Why Hello, Fall!
Summer is over (for the most part). There is only one day in the 10-day forecast that has a high in the 80’s, and lows are dropping into the 40’s. I LOVE this time of year. I told my wife this morning that it is getting close to time for sweater vests and caramel apples. She gave me an odd look, but I like to think that she knows what I mean.
I am headed down to the University of Tennessee’s library in Knoxville today in hopes of finishing my last dictionary article for the Lexham Bible Dictionary. This has been an awesome experience, and I hope they give me the opportunity to write more! In the mean time, however, I need to get back to reading. This week I have started and finished two books: Misreading Scripture with Western Eyes: Removing Cultural Binders to Better Understand the Bible, and Hidden in Plain Sight: Finding Wisdom and Meaning in the Parts of the Bible Most People Skip. (I highly recommend the first, while the second one was difficult to wade through – primary audiences for Hidden in Plain Sight are those who have never really studied the Bible before at all). Reviews for both of these will be published in Bible Study Magazine this coming Spring.
I hope that I can catch up on my reading this fall. Writing these articles has taken a great deal of my time, and while I read a great deal as I researched each topic, I did not read any books from start to finish. I set a goal at the beginning of the year to read at least 25 books, and I am still hoping to get there! I also have a tendency to read multiple books at the same time. Here is a list of everything I’ve read so far this year as well as the books I am currently reading:
1. “Why God Won’t Go Away: Is the New Atheism Running on Empty?” by Alister McGrath
2. “Civilizations of Ancient Iraq” by Benjamin Foster
3. “Mark: The Gospel of Passion” by Michael Card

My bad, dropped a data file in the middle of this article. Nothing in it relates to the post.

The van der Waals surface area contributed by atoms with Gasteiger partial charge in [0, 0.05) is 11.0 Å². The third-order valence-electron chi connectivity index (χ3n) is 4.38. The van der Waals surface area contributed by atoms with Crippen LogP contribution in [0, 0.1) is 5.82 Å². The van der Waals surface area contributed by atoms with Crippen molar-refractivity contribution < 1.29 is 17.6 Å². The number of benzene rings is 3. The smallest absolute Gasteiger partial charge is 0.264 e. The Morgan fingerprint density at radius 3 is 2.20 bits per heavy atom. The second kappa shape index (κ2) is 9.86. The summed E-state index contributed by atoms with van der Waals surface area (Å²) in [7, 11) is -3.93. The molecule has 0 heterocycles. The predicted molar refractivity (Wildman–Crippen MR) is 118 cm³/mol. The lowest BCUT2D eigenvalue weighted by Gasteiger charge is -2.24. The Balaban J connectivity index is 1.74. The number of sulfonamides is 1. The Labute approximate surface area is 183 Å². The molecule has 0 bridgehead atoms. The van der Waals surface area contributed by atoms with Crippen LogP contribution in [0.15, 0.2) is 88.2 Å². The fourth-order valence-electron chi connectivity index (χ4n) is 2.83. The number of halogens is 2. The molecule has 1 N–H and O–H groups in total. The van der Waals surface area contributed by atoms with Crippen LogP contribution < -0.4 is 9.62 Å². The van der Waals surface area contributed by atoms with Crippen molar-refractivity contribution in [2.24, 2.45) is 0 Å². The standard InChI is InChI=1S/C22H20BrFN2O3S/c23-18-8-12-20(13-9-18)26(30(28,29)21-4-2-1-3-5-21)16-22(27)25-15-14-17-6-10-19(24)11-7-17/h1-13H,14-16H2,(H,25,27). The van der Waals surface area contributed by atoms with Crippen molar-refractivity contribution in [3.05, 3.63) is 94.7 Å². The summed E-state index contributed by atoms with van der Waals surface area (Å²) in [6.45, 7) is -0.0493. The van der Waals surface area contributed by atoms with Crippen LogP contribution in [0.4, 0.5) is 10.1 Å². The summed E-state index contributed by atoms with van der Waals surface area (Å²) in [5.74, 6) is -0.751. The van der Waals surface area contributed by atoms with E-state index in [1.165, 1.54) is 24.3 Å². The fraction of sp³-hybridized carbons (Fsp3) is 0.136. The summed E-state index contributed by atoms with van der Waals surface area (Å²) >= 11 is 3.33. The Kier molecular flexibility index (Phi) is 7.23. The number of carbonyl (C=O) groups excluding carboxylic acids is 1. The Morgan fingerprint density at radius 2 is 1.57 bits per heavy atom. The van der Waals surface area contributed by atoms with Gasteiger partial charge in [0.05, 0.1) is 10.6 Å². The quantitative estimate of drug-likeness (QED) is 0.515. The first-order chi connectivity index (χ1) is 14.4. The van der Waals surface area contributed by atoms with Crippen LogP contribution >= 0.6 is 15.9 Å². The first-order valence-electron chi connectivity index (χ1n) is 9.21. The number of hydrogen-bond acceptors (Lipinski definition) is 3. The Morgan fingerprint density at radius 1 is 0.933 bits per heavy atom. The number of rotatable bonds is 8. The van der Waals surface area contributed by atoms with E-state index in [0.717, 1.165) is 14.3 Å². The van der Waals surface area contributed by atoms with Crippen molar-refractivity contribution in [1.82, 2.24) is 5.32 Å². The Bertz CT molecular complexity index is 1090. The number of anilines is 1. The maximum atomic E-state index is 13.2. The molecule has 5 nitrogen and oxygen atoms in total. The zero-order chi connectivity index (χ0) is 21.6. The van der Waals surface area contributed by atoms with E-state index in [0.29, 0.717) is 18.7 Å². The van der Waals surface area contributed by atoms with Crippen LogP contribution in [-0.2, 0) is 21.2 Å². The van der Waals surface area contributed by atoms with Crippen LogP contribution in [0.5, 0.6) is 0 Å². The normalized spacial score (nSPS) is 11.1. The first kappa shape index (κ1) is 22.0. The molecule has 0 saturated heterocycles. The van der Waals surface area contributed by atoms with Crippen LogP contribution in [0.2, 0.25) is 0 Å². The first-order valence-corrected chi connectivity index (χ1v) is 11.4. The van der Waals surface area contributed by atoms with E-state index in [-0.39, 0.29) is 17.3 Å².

4. “The Jesus We Missed” by Patrick Henry Reardon
5. “Festive Meals in Ancient Israel: Deuteronomy’s Identity in Their Ancient Near Eastern Context” by Peter Altmann
6. “Israel and Babylon: The Babylonian Influence on Israelite Religion” by Hermann Gunkel
7. “The Eerdmans Companion to the Bible” by Gordon Fee.
8. “Godforsaken: Bad Things Happen. Is There a God Who Cares? Yes. Here’s Proof” by Dinesh D’Souza
9. “Job: Understanding the Books of the Bible” by Christopher Smith
10. “Biblical hermeneutics: Five Views,” edited by Stanley E. Porter and Beth M. Stovell
11. “Psychological Analysis and the Historical Jesus” by Bas Van Os
12. “1000 Days” by Jonathan Falwell
13. “Return of the Chaos Monster and Other Backstories of the Bible” by Gregory Mobley
14. “The Later New Testament Writings and Scripture: The Old Testament in Acts, Hebrews, the Catholic Epistles, and Revelation” by Steve Moyise
15. “The Fourth Fisherman” by Joe Kissack
16. “Deuteronomy: The NIV Application Commentary” by Daniel L. Block
17. “The Evolution of Adam: What the Bible Does and Doesn’t Say about Human Origins” by Peter Enns
18. “Misreading Scripture with Western Eyes” by E. Randolph Richards and Brandon J. O’Brien
19. “Hidden in Plan Sight: Finding Wisdom and Meaning in the Parts of the Bible Most People Skip” by Boyd Seevers
I am currently reading:
20. “Biblical Hebrew Grammar Visualized” by Francis I. Anderson and A. Dean Forbes
21. “Go-Do” by Jay Milbrandt
22. “In Search of History: Historiography in the Ancient World and the Origins of Biblical History” by Van Seeters
23. “For Calvinism” by Michael Horton
24. “Against Calvinism” by Roger E. Olson
I also have a couple more short Christian non-fiction books sent to me to review on this blog that I have not gotten to yet, so hopefully those will be quick reads!
Fall, for me, is a time to get back into reading. The weather is so wonderful that I can read outdoors or indoors, and it really reminds me of my days in school when I would return to the Carson-Newman campus each fall a few weeks before the leaves started changing (which reminds me, I am extremely excited about visiting CN in a few weeks for homecoming; I cannot believe that it has already been 5 years since I’ve graduated!).
Anyway, I hope you all are enjoying the beginnings of fall, and I hope that you all try to read at least a book or two!